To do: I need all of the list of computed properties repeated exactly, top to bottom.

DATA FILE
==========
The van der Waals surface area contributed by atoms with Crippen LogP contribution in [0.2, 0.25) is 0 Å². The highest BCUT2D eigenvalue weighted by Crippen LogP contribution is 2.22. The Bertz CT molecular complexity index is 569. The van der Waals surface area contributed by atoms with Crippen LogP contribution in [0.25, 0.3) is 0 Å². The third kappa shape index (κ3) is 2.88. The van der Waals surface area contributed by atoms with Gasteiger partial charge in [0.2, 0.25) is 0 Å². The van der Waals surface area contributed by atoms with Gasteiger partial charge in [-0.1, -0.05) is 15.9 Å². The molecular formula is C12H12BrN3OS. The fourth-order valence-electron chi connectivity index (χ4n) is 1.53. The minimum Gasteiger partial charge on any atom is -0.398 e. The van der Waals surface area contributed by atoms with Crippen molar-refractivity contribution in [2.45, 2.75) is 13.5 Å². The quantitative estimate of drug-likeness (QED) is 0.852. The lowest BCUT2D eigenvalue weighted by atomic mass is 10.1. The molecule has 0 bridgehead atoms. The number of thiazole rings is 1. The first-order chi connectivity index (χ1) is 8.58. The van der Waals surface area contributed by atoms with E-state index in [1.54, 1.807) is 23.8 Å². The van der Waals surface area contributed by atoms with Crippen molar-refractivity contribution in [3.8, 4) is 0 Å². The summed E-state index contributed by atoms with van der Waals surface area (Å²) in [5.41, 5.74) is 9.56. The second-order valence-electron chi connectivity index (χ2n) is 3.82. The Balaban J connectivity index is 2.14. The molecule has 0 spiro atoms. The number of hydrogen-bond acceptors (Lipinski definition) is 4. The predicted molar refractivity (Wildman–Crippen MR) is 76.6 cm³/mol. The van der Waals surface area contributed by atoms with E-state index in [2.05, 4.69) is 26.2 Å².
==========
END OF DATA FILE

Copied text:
The van der Waals surface area contributed by atoms with Crippen LogP contribution in [0.2, 0.25) is 0 Å². The highest BCUT2D eigenvalue weighted by Crippen LogP contribution is 2.22. The Bertz CT molecular complexity index is 569. The van der Waals surface area contributed by atoms with Crippen LogP contribution in [0.25, 0.3) is 0 Å². The third kappa shape index (κ3) is 2.88. The van der Waals surface area contributed by atoms with Gasteiger partial charge in [0.2, 0.25) is 0 Å². The van der Waals surface area contributed by atoms with Gasteiger partial charge in [-0.1, -0.05) is 15.9 Å². The molecular formula is C12H12BrN3OS. The fourth-order valence-electron chi connectivity index (χ4n) is 1.53. The minimum Gasteiger partial charge on any atom is -0.398 e. The van der Waals surface area contributed by atoms with Crippen molar-refractivity contribution in [2.45, 2.75) is 13.5 Å². The quantitative estimate of drug-likeness (QED) is 0.852. The lowest BCUT2D eigenvalue weighted by atomic mass is 10.1. The molecule has 0 bridgehead atoms. The number of thiazole rings is 1. The first-order chi connectivity index (χ1) is 8.58. The van der Waals surface area contributed by atoms with E-state index in [1.54, 1.807) is 23.8 Å². The van der Waals surface area contributed by atoms with Crippen molar-refractivity contribution in [3.8, 4) is 0 Å². The summed E-state index contributed by atoms with van der Waals surface area (Å²) in [5.41, 5.74) is 9.56. The second-order valence-electron chi connectivity index (χ2n) is 3.82. The Balaban J connectivity index is 2.14. The molecule has 0 spiro atoms. The number of hydrogen-bond acceptors (Lipinski definition) is 4. The predicted molar refractivity (Wildman–Crippen MR) is 76.6 cm³/mol. The van der Waals surface area contributed by atoms with E-state index in [2.05, 4.69) is 26.2 Å².